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Papers of the Week

Papers: 27 Mar 2021 - 2 Apr 2021

Human Studies, Pharmacology/Drug Development

2021 Mar 25


Opioid prescription at postoperative discharge: a retrospective observational cohort study.


Daliya P, Adiamah A, Roslan F, Theophilidou E, Knaggs RD, Levy N, Lobo DN
Anaesthesia. 2021 Mar 25.
PMID: 33768532.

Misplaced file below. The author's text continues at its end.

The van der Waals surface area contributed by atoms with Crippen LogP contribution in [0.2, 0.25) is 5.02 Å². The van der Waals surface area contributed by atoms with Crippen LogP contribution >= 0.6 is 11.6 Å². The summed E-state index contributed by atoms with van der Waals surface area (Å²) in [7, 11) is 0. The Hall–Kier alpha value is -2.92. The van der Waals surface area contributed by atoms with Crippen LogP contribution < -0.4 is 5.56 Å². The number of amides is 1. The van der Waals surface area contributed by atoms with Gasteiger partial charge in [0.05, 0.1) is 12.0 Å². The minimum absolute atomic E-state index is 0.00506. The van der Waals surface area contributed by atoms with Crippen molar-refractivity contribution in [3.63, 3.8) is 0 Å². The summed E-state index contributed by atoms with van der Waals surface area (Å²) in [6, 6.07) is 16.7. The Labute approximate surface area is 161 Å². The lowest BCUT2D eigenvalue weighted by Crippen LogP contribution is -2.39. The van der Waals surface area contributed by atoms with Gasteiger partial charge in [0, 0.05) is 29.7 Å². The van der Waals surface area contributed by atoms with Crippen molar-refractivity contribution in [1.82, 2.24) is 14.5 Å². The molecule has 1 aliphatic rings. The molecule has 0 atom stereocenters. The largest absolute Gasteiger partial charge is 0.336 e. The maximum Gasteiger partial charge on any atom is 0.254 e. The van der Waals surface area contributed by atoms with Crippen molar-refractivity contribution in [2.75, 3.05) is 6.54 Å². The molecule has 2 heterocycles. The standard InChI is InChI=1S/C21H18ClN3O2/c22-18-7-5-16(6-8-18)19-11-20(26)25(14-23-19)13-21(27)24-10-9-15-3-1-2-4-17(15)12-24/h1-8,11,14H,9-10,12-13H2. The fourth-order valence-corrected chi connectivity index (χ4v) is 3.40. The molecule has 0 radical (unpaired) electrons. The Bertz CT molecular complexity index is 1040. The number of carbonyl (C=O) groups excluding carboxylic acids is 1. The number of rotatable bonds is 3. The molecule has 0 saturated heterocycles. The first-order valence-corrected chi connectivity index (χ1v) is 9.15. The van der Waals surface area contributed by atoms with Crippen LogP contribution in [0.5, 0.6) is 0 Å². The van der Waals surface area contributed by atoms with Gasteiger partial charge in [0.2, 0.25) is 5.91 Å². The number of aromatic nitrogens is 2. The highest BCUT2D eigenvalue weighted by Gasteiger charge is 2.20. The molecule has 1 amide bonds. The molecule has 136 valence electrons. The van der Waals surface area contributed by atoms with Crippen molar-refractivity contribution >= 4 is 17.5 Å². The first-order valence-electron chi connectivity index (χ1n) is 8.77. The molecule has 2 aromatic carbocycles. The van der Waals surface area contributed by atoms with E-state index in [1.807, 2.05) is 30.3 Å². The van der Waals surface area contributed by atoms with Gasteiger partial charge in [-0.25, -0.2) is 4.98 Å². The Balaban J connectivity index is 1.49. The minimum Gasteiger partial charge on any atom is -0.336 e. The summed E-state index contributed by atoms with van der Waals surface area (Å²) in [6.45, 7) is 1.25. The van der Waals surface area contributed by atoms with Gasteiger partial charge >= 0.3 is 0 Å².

Opioid misuse is now considered a major public health epidemic in North America, with substantial social and financial consequences. As well as socio-economic and commercial drivers, modifiable risk-factors that have resulted in this crisis have been identified. The purpose of this study was to identify whether, within England, modifiable drivers for persistent postoperative opioid use were present. This was a retrospective cohort study of practice at 14 National Health Service hospitals across England. Data were collected retrospectively and validated for adult patients undergoing elective intermediate and major or complex major general surgical procedures between 1 and 31 March 2019. Of the 509 patients enrolled from 14 centres, 499 were included in the data analysis. In total, 31.5% (157/499) patients were in the intermediate surgery cohort and 68.5% (342/499) were in the major or complex major surgery cohort, with 21.0% (33/157) and 21.6% (74/342) discharged with opioid medicines to be taken at regular intervals, respectively. There were similar median oral morphine equivalent doses prescribed at discharge. Of patients prescribed regular opioid medicines, 76.6% (82/107) had a specified duration at discharge. However, 72.9% (78/107) had no written deprescribing advice on discharge. Similarly, of patients prescribed 'when required' opioids, 59.6% (93/156) had a specified duration of their prescription and 33.3% (52/156) were given written deprescribing advice. This study has identified a pattern of poor prescribing practices, a lack of guidance and formal training at individual institutions and highlights opportunities for improvement in opioid-prescribing practices within England.